We've had good luck using Avon Skin-So-Soft Bug Guard Plus, an insect
repellent and sunblock (SPF 30) combo. The SSS formula is supposed to repel
mosquitoes, deer ticks, black flies, gnats, no-seeums and biting midges, but I can
only confirm the mosquito part.
I have used insect repellents that are DEET-free (I think Cutter brand has this
feature) on my children. I have also used the Avon "Skin so Soft" brand - they
have a combination sunscreen/insect repellent that works wonderfully - I think
you can get the Avon product at shopping mall if they have a kiosk or order it
on the Web.
Avon Skin-so-soft bath oil works great! I use it too, just put it in a spray bottle.
I don't know where to get it these days- check the web, or call 411 and ask for
REI carries an insect repellant WITHOUT Deet (sp?) which is the active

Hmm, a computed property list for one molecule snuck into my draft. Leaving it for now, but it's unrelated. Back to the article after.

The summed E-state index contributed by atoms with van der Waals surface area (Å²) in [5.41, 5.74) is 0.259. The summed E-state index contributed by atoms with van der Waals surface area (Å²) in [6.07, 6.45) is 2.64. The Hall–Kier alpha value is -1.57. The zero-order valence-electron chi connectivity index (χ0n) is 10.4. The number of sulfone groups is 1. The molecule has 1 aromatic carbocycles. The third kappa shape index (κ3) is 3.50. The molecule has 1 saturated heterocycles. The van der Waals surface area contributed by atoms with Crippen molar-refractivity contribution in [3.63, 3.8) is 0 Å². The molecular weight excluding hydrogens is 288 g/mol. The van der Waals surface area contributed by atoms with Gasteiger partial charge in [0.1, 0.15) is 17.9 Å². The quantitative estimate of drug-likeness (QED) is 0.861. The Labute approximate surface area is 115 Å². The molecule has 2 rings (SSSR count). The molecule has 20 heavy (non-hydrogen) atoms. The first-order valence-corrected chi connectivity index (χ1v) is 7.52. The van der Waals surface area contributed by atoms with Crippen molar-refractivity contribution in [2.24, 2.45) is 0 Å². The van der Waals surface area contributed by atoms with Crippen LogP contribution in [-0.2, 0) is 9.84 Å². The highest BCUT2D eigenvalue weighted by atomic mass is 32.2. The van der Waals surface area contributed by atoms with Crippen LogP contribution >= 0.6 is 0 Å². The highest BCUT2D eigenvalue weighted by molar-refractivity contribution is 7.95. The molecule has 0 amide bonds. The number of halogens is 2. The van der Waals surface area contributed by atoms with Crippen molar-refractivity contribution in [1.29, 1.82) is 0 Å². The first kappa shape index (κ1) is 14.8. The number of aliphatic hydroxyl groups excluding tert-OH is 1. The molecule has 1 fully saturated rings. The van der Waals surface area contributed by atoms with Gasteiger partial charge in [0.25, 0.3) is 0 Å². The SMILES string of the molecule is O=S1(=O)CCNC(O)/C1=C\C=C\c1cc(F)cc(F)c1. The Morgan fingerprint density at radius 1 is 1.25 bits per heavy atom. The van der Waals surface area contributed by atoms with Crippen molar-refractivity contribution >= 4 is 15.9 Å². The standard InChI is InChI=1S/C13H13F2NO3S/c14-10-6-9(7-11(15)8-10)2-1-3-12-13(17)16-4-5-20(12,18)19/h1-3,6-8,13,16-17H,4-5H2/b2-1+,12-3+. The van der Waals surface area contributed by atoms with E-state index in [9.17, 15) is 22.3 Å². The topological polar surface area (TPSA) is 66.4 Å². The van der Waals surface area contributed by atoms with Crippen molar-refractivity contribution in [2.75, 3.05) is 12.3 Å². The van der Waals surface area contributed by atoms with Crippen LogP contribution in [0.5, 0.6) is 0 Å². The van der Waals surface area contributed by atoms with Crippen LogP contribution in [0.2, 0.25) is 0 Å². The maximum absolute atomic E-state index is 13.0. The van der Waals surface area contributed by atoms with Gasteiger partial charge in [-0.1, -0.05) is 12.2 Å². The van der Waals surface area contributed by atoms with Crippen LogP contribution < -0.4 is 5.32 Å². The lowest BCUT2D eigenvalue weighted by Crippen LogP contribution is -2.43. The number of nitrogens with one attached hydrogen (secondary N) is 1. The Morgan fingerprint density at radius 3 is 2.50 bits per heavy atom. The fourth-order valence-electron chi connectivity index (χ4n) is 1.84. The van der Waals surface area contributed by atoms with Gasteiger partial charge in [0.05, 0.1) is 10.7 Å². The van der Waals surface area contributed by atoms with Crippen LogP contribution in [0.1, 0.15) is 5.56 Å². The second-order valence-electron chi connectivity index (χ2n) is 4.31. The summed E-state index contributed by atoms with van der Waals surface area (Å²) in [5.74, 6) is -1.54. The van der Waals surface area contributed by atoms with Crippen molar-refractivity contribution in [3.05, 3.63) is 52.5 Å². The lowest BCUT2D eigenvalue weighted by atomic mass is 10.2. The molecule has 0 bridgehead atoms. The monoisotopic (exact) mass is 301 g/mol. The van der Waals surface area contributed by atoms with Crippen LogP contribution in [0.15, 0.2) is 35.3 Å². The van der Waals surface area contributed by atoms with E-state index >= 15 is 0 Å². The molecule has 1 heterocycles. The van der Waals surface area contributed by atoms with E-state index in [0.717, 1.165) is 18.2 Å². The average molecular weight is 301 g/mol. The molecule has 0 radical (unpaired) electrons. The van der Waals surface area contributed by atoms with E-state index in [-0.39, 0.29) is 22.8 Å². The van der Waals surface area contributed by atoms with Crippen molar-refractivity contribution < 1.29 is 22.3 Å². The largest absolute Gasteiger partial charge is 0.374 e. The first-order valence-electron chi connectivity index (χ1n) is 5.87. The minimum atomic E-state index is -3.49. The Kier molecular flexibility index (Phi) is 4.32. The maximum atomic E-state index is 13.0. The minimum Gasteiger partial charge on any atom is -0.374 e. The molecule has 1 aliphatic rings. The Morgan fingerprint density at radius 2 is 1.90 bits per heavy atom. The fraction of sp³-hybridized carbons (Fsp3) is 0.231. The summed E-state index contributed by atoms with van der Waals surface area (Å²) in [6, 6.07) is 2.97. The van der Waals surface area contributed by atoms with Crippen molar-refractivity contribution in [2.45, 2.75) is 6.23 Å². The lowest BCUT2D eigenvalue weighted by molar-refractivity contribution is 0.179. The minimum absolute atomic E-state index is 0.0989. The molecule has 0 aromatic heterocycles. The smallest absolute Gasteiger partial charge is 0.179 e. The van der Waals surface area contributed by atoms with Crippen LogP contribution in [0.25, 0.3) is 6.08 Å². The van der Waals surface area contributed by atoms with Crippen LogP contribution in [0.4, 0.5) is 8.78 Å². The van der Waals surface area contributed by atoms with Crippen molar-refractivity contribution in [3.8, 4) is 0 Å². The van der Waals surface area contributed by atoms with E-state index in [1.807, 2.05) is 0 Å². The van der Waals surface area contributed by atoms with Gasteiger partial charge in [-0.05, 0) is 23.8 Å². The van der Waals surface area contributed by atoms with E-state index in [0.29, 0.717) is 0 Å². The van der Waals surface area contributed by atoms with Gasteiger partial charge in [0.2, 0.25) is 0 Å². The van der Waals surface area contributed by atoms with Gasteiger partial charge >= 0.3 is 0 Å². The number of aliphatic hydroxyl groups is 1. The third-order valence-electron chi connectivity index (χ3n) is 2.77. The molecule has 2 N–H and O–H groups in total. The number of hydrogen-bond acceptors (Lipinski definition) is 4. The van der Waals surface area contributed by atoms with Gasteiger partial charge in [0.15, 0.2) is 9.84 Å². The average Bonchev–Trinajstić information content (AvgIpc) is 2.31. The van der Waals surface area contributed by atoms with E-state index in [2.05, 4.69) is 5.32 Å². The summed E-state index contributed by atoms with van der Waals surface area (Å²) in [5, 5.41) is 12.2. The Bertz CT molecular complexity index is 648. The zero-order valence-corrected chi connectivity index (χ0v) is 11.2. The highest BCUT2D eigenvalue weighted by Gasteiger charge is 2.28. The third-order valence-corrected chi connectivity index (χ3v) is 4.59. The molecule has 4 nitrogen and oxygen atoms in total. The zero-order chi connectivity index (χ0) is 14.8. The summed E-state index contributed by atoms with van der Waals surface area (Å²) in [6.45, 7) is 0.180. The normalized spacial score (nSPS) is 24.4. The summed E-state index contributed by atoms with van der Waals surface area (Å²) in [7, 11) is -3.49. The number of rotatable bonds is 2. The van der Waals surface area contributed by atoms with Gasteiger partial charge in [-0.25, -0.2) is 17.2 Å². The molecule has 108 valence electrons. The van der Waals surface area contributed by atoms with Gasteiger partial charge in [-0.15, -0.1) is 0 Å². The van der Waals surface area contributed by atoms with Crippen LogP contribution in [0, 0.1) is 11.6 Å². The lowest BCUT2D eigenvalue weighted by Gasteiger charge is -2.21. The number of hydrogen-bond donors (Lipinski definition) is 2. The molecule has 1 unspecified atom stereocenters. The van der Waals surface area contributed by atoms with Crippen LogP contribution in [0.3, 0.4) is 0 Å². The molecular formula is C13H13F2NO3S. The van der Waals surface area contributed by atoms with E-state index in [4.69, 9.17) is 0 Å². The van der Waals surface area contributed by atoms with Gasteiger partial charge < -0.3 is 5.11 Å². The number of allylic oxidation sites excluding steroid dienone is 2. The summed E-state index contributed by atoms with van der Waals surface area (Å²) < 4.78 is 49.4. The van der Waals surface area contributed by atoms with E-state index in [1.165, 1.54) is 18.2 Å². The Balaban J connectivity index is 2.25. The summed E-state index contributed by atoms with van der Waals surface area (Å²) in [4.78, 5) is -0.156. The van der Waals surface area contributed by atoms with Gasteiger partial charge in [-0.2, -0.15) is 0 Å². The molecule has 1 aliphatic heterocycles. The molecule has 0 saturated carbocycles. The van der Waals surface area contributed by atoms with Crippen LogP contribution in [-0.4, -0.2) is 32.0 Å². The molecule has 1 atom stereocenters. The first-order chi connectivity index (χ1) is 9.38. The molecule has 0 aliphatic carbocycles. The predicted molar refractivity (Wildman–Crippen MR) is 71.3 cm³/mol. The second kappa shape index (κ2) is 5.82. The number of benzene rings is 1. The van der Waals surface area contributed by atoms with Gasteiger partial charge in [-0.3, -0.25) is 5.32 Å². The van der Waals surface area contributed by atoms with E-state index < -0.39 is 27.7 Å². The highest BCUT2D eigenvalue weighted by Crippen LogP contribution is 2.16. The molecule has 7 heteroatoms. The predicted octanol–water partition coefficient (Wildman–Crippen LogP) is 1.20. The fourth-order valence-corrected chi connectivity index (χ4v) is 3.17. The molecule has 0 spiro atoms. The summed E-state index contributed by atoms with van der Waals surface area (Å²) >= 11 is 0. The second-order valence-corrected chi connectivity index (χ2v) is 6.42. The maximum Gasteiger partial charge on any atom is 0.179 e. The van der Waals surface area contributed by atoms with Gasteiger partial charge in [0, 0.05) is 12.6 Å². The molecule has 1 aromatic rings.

ingredient in a lot of repellants. It has worked quite well for my family. Also, I
know a lot of people swear by Avon's Skin So Soft cream as an effective
We're planning a trip with my folks to South Carolina where there are often
lots of mosquitoes. Can anyone recommend an insect repellant that's safe to
use on small children (my daughter and her cousin are one year old)? And
where would we get it? Thanks!
The latest Consumer Reports has a very thorough article on insect
repellents, effectiveness and safety.
This comes from the land of 10,000 lakes, where the mosquito is known as the
state bird. (We are moving to the East Bay shortly, partly to escape the
Parents out here swear by Avon's Skin-so-Soft as a mosquito repellant for
small children, which you get by locating your local Avon Lady. There is no
scientific data supporting its efficacy, but at least it is harmless. We
used it and it appeared to help. Mosquito repellants advertised for
children typically have a smaller percentage of the active ingredient, DEET,
which can cause convulsions in infants and very small children if they are
exposed to very, very large amounts of it. We also used this, with no ill
effects. If you look hard (or have your in-laws do it out there, where you